Placide Penitente enters Physics class, in which Padre Millon is his professor. The discussion drags on without the use of any laboratory equipment and other learning aids. The university had bought a number of instruments, but these remain kept in glass shelves and are never used. Placido had already been marked as absent, and when Padre Millon calls on him to answer a question, the priest gives him a very low mark. Placido argues with Padre Millon over this injustice. The unyielding friar continues throwing insults at the youth, and Placido Penitente walks out of the class.
Points of Note:
A few important facts to note about Padre Millon:
1. He is primarily interested in metaphysics and handles classes in philosophy and theology, after which he teaches chemistry and physics -- subjects in opposing ends of college education.
2. He only glances at his textbooks during classes in physics and chemistry (little knowledge is dangerous), barely believes in what the experts are saying, and eventually approaches the subjects in a philosophical manner (he still does not believe that the earth is round, or that it is revolving around the sun).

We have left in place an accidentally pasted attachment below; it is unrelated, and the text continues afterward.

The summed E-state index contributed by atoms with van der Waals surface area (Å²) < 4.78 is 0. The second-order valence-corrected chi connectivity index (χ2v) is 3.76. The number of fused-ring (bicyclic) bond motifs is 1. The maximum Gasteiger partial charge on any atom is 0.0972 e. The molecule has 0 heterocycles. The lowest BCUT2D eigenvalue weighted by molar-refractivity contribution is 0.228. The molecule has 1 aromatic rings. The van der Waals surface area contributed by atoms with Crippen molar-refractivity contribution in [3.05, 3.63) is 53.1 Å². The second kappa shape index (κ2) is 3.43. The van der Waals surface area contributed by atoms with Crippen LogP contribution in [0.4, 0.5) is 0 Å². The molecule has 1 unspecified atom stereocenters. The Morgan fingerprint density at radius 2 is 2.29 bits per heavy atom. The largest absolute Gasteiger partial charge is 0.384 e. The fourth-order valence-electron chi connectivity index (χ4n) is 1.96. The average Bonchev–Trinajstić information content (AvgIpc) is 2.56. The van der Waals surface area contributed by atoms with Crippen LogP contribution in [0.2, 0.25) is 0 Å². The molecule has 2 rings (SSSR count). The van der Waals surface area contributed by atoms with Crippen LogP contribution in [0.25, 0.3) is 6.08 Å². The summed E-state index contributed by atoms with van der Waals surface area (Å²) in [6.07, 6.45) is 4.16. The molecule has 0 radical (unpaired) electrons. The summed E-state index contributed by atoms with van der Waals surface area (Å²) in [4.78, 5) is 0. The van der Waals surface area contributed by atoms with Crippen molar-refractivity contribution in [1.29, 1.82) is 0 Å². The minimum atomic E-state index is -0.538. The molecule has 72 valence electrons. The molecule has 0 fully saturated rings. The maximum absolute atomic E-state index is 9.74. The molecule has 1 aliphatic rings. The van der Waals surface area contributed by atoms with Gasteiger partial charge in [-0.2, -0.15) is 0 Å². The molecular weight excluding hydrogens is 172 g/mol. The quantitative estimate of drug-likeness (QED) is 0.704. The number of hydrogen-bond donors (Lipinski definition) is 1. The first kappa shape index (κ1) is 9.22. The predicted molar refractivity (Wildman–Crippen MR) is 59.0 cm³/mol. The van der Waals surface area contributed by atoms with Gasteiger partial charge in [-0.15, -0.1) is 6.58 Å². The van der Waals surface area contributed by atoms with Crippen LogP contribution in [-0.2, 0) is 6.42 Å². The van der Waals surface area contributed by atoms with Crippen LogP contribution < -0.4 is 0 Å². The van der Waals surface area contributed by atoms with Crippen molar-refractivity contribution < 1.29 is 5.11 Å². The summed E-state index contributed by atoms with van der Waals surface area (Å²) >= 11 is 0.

3. He frequently throws insults at his students, and also about the subjects he is teaching.
4. He habitually throws questions to students, but does not want to be questioned himself.
5. He lets his students memorize the book word-for-word, without explaining the lesson.
6. He uses profane language and curses at his students.
Frequently Asked Questions:
Question: Why doesn't Padre Millon conduct his lectures in proper Spanish?
Answer: He has no respect for his students, who he thinks are dumb and thick-witted.
Question: What can we say about the character of Placido, based on the way he is described in the chapter?Answer: He exemplifies the common Filipino, prudent and modest, and willing to endure difficult circumstances to stay away from trouble but when filled to the brim, can also explode like a volcano.